WHEATFIELD - A planned microbrewery and restaurant at The Summit, a largely vacant Wheatfield mall, would need as much as $750,000 in state aid to become a reality.
Fifty to 60 jobs would be created if Big Thunder Brewing Co. opens as proposed, officials said Monday. The facility could be used as a classroom for a new brewing program at Niagara County Community College.
At a public hearing in Town Hall, John Robinson, a principal in Big Thunder, said the brew pub project might cost as much as $3.3 million.
R. Charles Bell, an economic development consultant for the town's local development corporation, said state regulations cap the grant application at $750,000, but the exact amount to be sought is not yet determined. The Town Board's vote on the application is expected next month.
"I think the Town Board is very interested," Supervisor Robert B. Cliffe said. But he said the board can't go forward until it receives a formal proposal from Big Thunder, which Robinson said is not yet a legal entity. Big Thunder plans to file paperwork soon to establish itself as a limited liability company.
The brew pub and brewery would cover 15,500 square feet in the mall near a two-story space that once was a Hens & Kelly department store at the Williams Road complex.
Cliffe said 10 to 15 jobs would be created at the brewery itself. Bell said the total of 50 to 60 jobs would include workers at the restaurant.
Bell said that under the rules of the Community Development Block Grant program, at least half of those jobs must be made available to low- to moderate-income people.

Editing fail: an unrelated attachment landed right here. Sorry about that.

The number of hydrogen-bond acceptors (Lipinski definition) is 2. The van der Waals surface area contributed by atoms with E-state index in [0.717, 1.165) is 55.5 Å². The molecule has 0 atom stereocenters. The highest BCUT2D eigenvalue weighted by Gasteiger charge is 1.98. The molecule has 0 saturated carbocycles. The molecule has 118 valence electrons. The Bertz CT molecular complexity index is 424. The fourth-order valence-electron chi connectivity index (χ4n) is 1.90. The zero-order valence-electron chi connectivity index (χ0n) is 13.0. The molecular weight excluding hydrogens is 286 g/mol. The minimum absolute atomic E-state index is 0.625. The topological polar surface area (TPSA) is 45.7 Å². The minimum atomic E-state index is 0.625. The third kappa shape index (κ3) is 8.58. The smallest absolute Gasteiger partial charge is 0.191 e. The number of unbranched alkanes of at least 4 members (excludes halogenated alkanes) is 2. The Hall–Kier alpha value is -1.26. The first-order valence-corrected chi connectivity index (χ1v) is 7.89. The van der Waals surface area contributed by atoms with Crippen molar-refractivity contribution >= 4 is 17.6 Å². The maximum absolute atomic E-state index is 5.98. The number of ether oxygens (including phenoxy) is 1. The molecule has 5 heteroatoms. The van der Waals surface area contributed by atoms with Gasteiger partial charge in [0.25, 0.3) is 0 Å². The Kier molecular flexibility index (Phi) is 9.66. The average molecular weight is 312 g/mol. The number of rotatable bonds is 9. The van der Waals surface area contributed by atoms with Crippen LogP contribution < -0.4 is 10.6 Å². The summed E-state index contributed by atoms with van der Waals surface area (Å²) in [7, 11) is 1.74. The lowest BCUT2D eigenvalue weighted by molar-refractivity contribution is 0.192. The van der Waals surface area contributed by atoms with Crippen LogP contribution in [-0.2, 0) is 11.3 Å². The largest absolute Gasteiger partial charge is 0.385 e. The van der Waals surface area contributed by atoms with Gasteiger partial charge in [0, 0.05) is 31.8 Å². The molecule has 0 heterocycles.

Cliffe said that "99 percent of people in Wheatfield want to see the mall active. The brewery would be a big help."
Robinson, a business partner of mall owner Zoran Cocov, said the plan calls for a 20-barrel commercial brewery. The count of barrels signifies how many barrels of beer can be produced at one time.
The plan might also include a 5-barrel "teaching brewery" that could be used by students from NCCC.
"They just started a brewing program last fall," Robinson said. "Though they're not committed to it 100 percent right now, we want to keep the door open for them in the future."
He said the $1.8 million worth of brewing equipment could include $195,000 worth of equipment for the teaching brewery.
"Ninety percent of the brewery is going to be wholesale, with one or two (beer) distributors in Western New York," Robinson said.
He said the success of Big Thunder, which is to be formally registered as a limited liability company sometime in the next 30 days, is tied to the plan for two sports domes with inflatable roofs to be erected this year, connected to the mall and to each other. The two 96,000-square-foot domes, managed by Neal Turvey, are to house a variety of athletic fields and courts.
Robinson, who lives in Huntsville, Ont., said based on contracts with local sports leagues, 600,000 to 700,000 visits to the mall are expected between Oct. 1, the target date for opening the domes, and May 2018.
"We have a waiting list," he said.
The company is already designing a layout for outdoor soccer fields and ball diamonds on some of the 549 acres of open land behind the mall, which Cocov, a Brampton, Ontario, real estate developer, bought along with the shopping center.
"With this kind of traffic going through the mall, we anticipate the brewery will do very, very well," Robinson said.
Cocov, who did not speak at the hearing, said he has other ideas for the mall that he doesn't want to disclose yet.
He bought the property in 2014 under the name of Summit Outlets and obtained a tax break from the Niagara County Industrial Development Agency to assist his mall resuscitation plan.